Stop playing games with our children
To the Editor:
The New York State Education Department recently released the 2013 grade 3-8 ELA and math test scores. At the end of the month, parents will be able to log on to the state education website to find their children’s scores. Many parents and children will be disappointed, perhaps even discouraged, as they head into a new school year.
All passing or cut scores are determined after the tests have been graded, not before. Last year, before the tests were taken, State Education Commissioner John King predicted a 30-point drop on the passing rate. He delivered on his promise by indexing “passing” to what is considered “proficient” on the National Assessment of Educational Progress.
NAEP’s three scoring benchmarks of basic, proficient and advanced have been so controversial and challenged of their validity by the scientific community that each report actually comes with this disclaimer: “NCES [National Center for Education Statistics] has determined that NAEP achievement levels should continue to be used on a trial basis and should be interpreted with caution.”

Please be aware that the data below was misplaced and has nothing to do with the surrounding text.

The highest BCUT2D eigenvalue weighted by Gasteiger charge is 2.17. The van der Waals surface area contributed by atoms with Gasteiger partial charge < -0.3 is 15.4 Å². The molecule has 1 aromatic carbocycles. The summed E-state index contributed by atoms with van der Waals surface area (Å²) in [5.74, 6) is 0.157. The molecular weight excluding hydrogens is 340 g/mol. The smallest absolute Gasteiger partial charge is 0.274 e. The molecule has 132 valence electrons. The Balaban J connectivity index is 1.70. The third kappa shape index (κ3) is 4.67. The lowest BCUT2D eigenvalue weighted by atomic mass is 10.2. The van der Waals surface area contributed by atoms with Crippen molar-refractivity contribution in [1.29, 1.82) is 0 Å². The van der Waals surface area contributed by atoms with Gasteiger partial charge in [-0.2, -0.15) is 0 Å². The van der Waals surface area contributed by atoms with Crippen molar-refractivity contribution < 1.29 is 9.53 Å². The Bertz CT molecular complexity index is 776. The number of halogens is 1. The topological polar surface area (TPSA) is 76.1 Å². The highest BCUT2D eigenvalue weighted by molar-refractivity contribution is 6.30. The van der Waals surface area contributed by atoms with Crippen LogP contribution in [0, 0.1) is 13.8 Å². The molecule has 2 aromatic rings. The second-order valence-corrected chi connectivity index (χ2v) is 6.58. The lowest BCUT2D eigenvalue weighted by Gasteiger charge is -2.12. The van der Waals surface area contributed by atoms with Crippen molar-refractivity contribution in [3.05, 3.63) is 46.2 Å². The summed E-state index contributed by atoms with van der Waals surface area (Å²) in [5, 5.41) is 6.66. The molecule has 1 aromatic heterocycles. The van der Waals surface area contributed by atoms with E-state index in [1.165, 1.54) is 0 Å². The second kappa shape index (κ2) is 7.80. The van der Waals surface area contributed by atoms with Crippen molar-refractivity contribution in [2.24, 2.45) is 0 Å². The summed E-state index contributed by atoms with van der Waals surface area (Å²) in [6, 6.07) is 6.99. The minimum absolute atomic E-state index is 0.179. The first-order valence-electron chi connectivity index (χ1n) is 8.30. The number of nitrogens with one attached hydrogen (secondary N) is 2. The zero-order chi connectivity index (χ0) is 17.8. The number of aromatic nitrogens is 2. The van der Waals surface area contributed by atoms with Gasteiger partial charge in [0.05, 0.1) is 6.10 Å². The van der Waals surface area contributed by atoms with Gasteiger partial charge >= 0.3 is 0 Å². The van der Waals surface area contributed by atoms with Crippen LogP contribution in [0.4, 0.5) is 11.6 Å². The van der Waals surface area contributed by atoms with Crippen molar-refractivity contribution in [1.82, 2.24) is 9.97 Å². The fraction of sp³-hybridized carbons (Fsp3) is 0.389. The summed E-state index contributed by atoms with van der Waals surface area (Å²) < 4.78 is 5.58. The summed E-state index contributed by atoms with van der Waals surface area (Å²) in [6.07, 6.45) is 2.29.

Essentially, either because they don’t understand what the NAEP score benchmarks mean or because they are trying to manipulate parents into thinking their schools are failing, when in fact they are not, King and the Board of Regents, led by Merryl Tisch, have decided that all children not performing at an A level are not up to par.
Had they indexed passing to NAEP’s “basic,” which is, according to the National Assessment Governing Board, students who show “partial mastery of prerequisite knowledge and skills that are fundamental for proficient work at each grade,” then the passing rate would have been much better and parents would have greater confidence in their public schools. Instead, there is now confusion and uncertainty.